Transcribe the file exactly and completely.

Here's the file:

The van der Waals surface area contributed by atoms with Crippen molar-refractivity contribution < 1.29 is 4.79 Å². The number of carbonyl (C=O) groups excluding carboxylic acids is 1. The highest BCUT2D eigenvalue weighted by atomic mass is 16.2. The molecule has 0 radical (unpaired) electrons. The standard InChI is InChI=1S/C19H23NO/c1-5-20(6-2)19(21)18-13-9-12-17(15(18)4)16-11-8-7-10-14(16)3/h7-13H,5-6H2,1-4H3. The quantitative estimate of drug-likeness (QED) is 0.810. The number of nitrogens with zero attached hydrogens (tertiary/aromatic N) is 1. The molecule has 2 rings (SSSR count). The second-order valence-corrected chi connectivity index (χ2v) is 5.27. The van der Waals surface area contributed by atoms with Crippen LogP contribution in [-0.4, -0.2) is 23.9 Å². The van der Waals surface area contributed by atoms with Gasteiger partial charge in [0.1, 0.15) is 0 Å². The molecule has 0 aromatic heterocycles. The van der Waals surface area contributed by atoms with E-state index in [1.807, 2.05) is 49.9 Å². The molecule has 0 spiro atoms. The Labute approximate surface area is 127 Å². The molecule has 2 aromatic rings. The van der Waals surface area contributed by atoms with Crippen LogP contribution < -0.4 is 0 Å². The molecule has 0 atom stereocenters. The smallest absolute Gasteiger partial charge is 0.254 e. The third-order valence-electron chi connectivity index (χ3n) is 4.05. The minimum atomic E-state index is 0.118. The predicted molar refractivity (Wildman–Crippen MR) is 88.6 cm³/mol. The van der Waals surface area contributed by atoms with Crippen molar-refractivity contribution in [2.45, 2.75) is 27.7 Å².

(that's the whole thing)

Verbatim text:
The van der Waals surface area contributed by atoms with Crippen molar-refractivity contribution < 1.29 is 4.79 Å². The number of carbonyl (C=O) groups excluding carboxylic acids is 1. The highest BCUT2D eigenvalue weighted by atomic mass is 16.2. The molecule has 0 radical (unpaired) electrons. The standard InChI is InChI=1S/C19H23NO/c1-5-20(6-2)19(21)18-13-9-12-17(15(18)4)16-11-8-7-10-14(16)3/h7-13H,5-6H2,1-4H3. The quantitative estimate of drug-likeness (QED) is 0.810. The number of nitrogens with zero attached hydrogens (tertiary/aromatic N) is 1. The molecule has 2 rings (SSSR count). The second-order valence-corrected chi connectivity index (χ2v) is 5.27. The van der Waals surface area contributed by atoms with Crippen LogP contribution in [-0.4, -0.2) is 23.9 Å². The van der Waals surface area contributed by atoms with Gasteiger partial charge in [0.1, 0.15) is 0 Å². The molecule has 0 aromatic heterocycles. The van der Waals surface area contributed by atoms with E-state index in [1.807, 2.05) is 49.9 Å². The molecule has 0 spiro atoms. The Labute approximate surface area is 127 Å². The molecule has 2 aromatic rings. The van der Waals surface area contributed by atoms with Crippen LogP contribution < -0.4 is 0 Å². The molecule has 0 atom stereocenters. The smallest absolute Gasteiger partial charge is 0.254 e. The third-order valence-electron chi connectivity index (χ3n) is 4.05. The minimum atomic E-state index is 0.118. The predicted molar refractivity (Wildman–Crippen MR) is 88.6 cm³/mol. The van der Waals surface area contributed by atoms with Crippen molar-refractivity contribution in [2.45, 2.75) is 27.7 Å².